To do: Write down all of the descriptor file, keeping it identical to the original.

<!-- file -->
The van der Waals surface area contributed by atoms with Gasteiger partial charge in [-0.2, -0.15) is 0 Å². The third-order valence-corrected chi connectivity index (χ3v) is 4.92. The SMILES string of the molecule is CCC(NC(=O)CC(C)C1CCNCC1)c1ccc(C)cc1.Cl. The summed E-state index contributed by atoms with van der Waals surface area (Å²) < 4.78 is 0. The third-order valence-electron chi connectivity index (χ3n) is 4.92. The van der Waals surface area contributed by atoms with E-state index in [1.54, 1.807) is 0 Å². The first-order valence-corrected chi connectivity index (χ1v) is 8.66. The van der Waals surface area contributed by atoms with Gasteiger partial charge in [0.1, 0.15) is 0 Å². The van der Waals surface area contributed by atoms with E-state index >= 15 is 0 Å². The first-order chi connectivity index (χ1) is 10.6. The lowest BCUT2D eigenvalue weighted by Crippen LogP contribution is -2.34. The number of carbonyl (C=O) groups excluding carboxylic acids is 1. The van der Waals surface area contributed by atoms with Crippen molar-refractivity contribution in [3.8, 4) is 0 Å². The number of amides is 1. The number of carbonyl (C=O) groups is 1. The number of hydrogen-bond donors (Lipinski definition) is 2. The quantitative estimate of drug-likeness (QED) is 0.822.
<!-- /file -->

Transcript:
The van der Waals surface area contributed by atoms with Gasteiger partial charge in [-0.2, -0.15) is 0 Å². The third-order valence-corrected chi connectivity index (χ3v) is 4.92. The SMILES string of the molecule is CCC(NC(=O)CC(C)C1CCNCC1)c1ccc(C)cc1.Cl. The summed E-state index contributed by atoms with van der Waals surface area (Å²) < 4.78 is 0. The third-order valence-electron chi connectivity index (χ3n) is 4.92. The van der Waals surface area contributed by atoms with E-state index in [1.54, 1.807) is 0 Å². The first-order valence-corrected chi connectivity index (χ1v) is 8.66. The van der Waals surface area contributed by atoms with Gasteiger partial charge in [0.1, 0.15) is 0 Å². The van der Waals surface area contributed by atoms with E-state index >= 15 is 0 Å². The first-order chi connectivity index (χ1) is 10.6. The lowest BCUT2D eigenvalue weighted by Crippen LogP contribution is -2.34. The number of carbonyl (C=O) groups excluding carboxylic acids is 1. The van der Waals surface area contributed by atoms with Crippen molar-refractivity contribution in [3.8, 4) is 0 Å². The number of amides is 1. The number of carbonyl (C=O) groups is 1. The number of hydrogen-bond donors (Lipinski definition) is 2. The quantitative estimate of drug-likeness (QED) is 0.822.